The aim of the RESOLVE Trial is to evaluate the effectiveness of a psychophysical-traditional intervention (graded sensory-motor precision training) compared to a sham intervention for reducing pain intensity for people with persistent low back pain at 18-weeks post-randomization. This statistical analysis plan reports the planned analyses of primary and secondary outcomes.

MethodsTrial design

The RESOLVE Trial is a two-group, parallel, randomized clinical trial with 1:1 allocation. Participants and outcome assessors are blinded to group allocation and study hypotheses.33 Ethical approval was granted by the University of New South Wales Human Research Ethics Committee (HC15357). This statistical analysis plan follows the recommendations of the Guidelines for the Content of Statistical Analysis Plans in Clinical Trials.36

Eligibility

The eligibility criteria are described briefly here and comprehensively in the protocol.33 We included people with pain (intensity rated at least 3/10) between the 12th rib and buttock crease, with or without leg pain, that had persisted for at least 12 weeks. Participants must have been aged 18–70, fluent in English, able to access the internet, and have a trusted person to assist with the intervention at home. We excluded people with known or suspected serious spinal pathology, nerve root compromise, or contraindications to physical activity, transcranial direct current stimulation, cranial electrical stimulation, low-intensity laser therapy or short-wave diathermy. We excluded people who were pregnant or had given birth less than 6 months previously, undergone spinal surgery less than 12 months previously, scheduled major surgery during the next 12 months, or self-identified [an] uncontrolled mental health condition(s) that they felt may impact participation.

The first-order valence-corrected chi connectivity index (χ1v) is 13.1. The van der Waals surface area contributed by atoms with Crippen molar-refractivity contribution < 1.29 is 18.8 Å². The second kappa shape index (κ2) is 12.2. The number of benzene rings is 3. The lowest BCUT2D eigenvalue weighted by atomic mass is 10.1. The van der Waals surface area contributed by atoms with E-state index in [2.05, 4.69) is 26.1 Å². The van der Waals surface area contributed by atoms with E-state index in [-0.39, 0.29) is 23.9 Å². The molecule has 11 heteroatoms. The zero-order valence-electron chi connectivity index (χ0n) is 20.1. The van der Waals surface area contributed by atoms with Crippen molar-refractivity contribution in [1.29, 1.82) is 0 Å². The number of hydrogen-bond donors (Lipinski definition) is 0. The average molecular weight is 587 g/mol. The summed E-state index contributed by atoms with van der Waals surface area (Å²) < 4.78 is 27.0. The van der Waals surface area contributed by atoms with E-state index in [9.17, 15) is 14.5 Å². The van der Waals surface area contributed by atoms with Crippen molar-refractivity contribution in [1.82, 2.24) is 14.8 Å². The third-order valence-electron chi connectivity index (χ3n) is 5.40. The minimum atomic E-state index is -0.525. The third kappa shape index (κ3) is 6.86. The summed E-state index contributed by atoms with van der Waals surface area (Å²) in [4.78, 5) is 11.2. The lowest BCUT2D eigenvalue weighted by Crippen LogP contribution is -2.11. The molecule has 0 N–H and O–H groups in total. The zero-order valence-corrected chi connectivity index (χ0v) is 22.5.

Interventions

The interventions are described briefly here and comprehensively in the protocol.33 Graded sensory-motor precision training comprised pain neuroscience education (2 sessions) followed by contiguous sensory precision training and graded movement imagery (3 sessions) and concluded with graded precision-focused and feedback-enriched, functional movement (7 sessions). There were twelve 60-min clinical sessions, scheduled approximately weekly, over a period of 12–18 weeks; and, daily 30-min sessions at home, concluding at session 12. The sham intervention was matched for time and clinician interaction and comprised passive discussion of the participant’s back pain experience followed by sham transcranial direct current stimulation, sham cranial electrical stimulation (at home only), de-tuned low-intensity laser therapy, and de-tuned short-wave diathermy.